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Arch Ophthalmol. 1994 Nov;112(11):1419-25.

Improved visual function and attenuation of declines in health-related quality of life after cataract extraction.

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  • 1Department of Medicine, Brigham and Women's Hospital, Boston, Mass.



To measure the effect of cataract extraction and lens implantation on elderly persons' health-related quality of life and on their ability to perform visual activities.


Evaluations of health status were conducted preoperatively and at 3 and 12 months after surgery on patients scheduled for cataract extraction.


Patients were enrolled from the General Eye Service of the Massachusetts Eye and Ear Infirmary and 33 Boston practices.


The cohort consisted of 464 patients aged 65 years or older who were identified from the surgical schedule of the Massachusetts Eye and Ear Infirmary. At 3 to 12 months after surgery, 458 (99%) of the participants were successfully contacted. Health-related quality of life data were available for 419 (90%) to assess changes after surgery.


Ophthalmologic examinations were performed preoperatively and during the follow-up period. The Activities of Daily Vision Scale (ADVS) and the Medical Outcomes Study 36-item short from (SF-36) were administered before surgery and at 3 and 12 months postoperatively to assess changes in health status.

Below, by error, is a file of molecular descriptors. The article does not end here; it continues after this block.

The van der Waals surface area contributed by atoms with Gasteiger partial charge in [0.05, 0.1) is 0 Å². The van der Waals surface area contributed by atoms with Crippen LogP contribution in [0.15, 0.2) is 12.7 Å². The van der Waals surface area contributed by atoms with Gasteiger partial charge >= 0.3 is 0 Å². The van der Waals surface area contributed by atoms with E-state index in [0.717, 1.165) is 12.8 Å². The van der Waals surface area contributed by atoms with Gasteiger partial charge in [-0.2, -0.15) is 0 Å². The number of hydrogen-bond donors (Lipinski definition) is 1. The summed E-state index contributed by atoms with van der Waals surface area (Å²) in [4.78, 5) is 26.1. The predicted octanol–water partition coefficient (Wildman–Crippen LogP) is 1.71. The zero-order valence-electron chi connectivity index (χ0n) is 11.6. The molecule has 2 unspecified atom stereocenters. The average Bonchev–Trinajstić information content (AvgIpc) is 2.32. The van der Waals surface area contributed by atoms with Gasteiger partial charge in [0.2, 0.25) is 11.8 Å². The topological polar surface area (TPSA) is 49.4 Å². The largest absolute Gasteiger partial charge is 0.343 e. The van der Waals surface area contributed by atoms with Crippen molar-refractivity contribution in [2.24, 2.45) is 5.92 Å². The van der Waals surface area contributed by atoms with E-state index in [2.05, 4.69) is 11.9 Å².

At 12 months after surgery, 95% of patients had improved Snellen visual acuity, 80% had improved ADVS scores, but only 36% had improved SF-36 physical functioning. Average scores on seven of eight SF-36 subscales worsened at 12 months. Patients with improved ADVS scores had significantly smaller declines across all SF-36 dimensions except for role limitations due to emotional problems.


Improved visual function after cataract surgery was associated with better health-related quality of life, suggesting that age-related declines in health may be attenuated by improvements in visual function.

[PubMed - indexed for MEDLINE]
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